So why can’t America win a war? Why can’t the most powerful nation on the planet—one with a larger military budget than any society in world history—achieve a decisive, unequivocal martial victory? Military historians, strategists, and policymakers can catalog the errors and mismanagement that led to these failures better than I ever could. But there is a larger question related to the philosophical cause of our persistent floundering: is it possible that there is a certain worldview that our leaders share which sets them up for failure?
A common complaint about the American style of military engagement is that we fight with one hand behind our backs. The nation seems chronically unwilling to make full use of our martial superiority. There is something to this: as Joe Biden himself has noted in the past, the Taliban had very limited military power. Considering how much of weaponry and hardware we abandoned to them when we left, this is no longer true. But the question lingers: with the immense aerial, tactical, and technological power that we could bring to bear on Afghanistan, how did our conflict there go on for 20 years—only for us to ultimately depart and allow the Taliban to recapture the nation in a little over a week?
You sometimes hear people argue that America should have turned these places into “glass parking lots”—that we should make no distinction between belligerents and civilians, and that we ought to have less regard for human life. I disagree. But there is also such a thing as too much concern with propriety and “optics” in warfare. When a war unfolds between two nations with a massive power differential, the more powerful nation has an ethical obligation to end the conflict in short order. War is inherently a moral atrocity—and drawing it out unnecessarily multiplies the cruelty inflicted upon the everyday people who suffer the many indignities and brutalities of the conflict.
Of course, bringing any conflict to an expeditious and decisive conclusion demands a willingness to make use of awesome, lethal force. This seems to be where America fails.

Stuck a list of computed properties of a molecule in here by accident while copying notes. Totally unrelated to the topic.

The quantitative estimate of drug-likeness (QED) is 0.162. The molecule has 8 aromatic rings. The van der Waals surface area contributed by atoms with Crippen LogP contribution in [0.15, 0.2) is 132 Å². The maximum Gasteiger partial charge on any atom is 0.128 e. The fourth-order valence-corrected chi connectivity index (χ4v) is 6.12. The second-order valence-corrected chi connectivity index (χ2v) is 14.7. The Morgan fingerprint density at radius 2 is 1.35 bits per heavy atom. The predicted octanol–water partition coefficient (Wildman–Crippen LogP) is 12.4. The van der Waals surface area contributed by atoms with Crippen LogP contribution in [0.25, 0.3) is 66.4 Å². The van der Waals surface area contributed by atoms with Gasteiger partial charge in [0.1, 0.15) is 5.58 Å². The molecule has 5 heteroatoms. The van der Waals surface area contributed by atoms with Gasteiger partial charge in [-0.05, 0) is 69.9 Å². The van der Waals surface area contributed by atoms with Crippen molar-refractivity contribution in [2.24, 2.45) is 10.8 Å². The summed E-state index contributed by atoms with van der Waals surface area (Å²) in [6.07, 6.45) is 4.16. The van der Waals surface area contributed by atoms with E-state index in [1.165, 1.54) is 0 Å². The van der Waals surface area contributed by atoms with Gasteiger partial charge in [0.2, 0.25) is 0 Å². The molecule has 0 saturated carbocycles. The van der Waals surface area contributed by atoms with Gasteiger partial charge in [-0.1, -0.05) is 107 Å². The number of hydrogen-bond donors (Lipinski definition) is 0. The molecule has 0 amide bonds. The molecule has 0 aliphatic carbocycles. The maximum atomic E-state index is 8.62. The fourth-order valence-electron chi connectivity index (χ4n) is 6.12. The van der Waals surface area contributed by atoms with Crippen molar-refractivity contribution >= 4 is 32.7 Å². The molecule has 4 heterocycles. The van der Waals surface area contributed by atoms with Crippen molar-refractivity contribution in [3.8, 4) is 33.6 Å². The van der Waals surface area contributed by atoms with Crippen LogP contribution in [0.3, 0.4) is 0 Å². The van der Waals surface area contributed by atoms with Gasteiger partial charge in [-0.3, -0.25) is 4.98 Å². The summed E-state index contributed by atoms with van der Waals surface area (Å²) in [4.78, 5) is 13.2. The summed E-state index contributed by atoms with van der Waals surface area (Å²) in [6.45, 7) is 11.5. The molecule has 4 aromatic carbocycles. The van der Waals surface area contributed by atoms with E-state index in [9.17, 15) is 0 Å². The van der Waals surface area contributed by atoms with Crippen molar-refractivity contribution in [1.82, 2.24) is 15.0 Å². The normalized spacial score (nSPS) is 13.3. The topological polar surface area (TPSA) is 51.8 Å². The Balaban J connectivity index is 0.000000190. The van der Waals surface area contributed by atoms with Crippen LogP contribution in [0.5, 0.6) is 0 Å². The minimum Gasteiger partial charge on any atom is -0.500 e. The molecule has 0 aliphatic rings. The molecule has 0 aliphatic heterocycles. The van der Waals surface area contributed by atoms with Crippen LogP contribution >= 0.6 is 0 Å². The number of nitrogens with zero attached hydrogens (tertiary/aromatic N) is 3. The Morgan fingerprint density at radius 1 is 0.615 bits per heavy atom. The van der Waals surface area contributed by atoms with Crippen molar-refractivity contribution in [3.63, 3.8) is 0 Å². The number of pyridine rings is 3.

For the last 40 years, all of America’s foreign military operations could be viewed as conflicts of choice—situations where we had an option to avoid conflict. In all of these wars of choice, wars that we initiated because we thought we could win and believed that we would benefit in some way from fighting, we were the stronger nation by a significant margin—whether in terms of economy, military capabilities, population, or technological sophistication. This means it was our obligation to consolidate our victory quickly and unambiguously. We didn’t.
Elite Relativism and the Decay of Moral Conviction
I propose that the reason for this is that our leadership, and Americans in general, no longer consistently believe in objective categories of good and evil. It’s no coincidence that our military bungling seemed to begin in the 1960s, which was also the period during which relativism and doctrines of tolerance and diversity were ascendant in the universities.
Relativism and subjectivism assert that moral and value judgments depend on the perspective and context of the people making those assessments. Put differently, these doctrines teach that your beliefs about what is good and evil are not objectively true—instead, your beliefs seem objectively true to you merely because your environment, society, experience, and family life condition you to see them as such.